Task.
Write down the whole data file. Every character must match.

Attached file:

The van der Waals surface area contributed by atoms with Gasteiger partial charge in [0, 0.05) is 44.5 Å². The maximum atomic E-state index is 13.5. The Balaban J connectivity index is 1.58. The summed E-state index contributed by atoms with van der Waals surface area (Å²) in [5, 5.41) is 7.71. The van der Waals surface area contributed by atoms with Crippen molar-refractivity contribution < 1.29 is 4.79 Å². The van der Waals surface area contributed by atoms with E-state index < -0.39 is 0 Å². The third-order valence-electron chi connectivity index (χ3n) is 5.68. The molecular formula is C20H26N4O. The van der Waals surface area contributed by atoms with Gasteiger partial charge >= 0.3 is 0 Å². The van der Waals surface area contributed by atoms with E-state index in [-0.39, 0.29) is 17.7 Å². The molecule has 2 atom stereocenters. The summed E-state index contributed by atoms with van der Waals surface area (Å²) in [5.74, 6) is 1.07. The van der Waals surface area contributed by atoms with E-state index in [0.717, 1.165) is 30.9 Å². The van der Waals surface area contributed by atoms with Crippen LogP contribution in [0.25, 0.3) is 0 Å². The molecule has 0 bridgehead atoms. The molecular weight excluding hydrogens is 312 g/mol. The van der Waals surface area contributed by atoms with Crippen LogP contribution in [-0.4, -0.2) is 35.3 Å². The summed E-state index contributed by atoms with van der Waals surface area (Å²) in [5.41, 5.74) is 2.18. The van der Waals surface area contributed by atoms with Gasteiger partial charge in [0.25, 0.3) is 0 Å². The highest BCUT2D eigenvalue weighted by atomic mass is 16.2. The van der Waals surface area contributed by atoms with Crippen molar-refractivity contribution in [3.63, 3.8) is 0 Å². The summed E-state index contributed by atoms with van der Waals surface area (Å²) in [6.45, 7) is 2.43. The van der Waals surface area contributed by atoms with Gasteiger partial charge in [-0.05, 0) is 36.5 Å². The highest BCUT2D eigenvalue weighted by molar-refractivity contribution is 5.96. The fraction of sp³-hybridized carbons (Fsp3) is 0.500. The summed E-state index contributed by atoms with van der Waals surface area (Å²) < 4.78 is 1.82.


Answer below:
The van der Waals surface area contributed by atoms with Gasteiger partial charge in [0, 0.05) is 44.5 Å². The maximum atomic E-state index is 13.5. The Balaban J connectivity index is 1.58. The summed E-state index contributed by atoms with van der Waals surface area (Å²) in [5, 5.41) is 7.71. The van der Waals surface area contributed by atoms with Crippen molar-refractivity contribution < 1.29 is 4.79 Å². The van der Waals surface area contributed by atoms with E-state index < -0.39 is 0 Å². The third-order valence-electron chi connectivity index (χ3n) is 5.68. The molecular formula is C20H26N4O. The van der Waals surface area contributed by atoms with Gasteiger partial charge >= 0.3 is 0 Å². The van der Waals surface area contributed by atoms with E-state index in [-0.39, 0.29) is 17.7 Å². The molecule has 2 atom stereocenters. The summed E-state index contributed by atoms with van der Waals surface area (Å²) in [5.74, 6) is 1.07. The van der Waals surface area contributed by atoms with E-state index in [0.717, 1.165) is 30.9 Å². The van der Waals surface area contributed by atoms with Crippen LogP contribution in [0.25, 0.3) is 0 Å². The molecule has 0 bridgehead atoms. The molecular weight excluding hydrogens is 312 g/mol. The van der Waals surface area contributed by atoms with Crippen LogP contribution in [-0.4, -0.2) is 35.3 Å². The summed E-state index contributed by atoms with van der Waals surface area (Å²) in [5.41, 5.74) is 2.18. The van der Waals surface area contributed by atoms with Gasteiger partial charge in [0.25, 0.3) is 0 Å². The highest BCUT2D eigenvalue weighted by atomic mass is 16.2. The van der Waals surface area contributed by atoms with Crippen molar-refractivity contribution in [3.63, 3.8) is 0 Å². The summed E-state index contributed by atoms with van der Waals surface area (Å²) in [6.45, 7) is 2.43. The van der Waals surface area contributed by atoms with Gasteiger partial charge in [-0.05, 0) is 36.5 Å². The highest BCUT2D eigenvalue weighted by molar-refractivity contribution is 5.96. The fraction of sp³-hybridized carbons (Fsp3) is 0.500. The summed E-state index contributed by atoms with van der Waals surface area (Å²) < 4.78 is 1.82.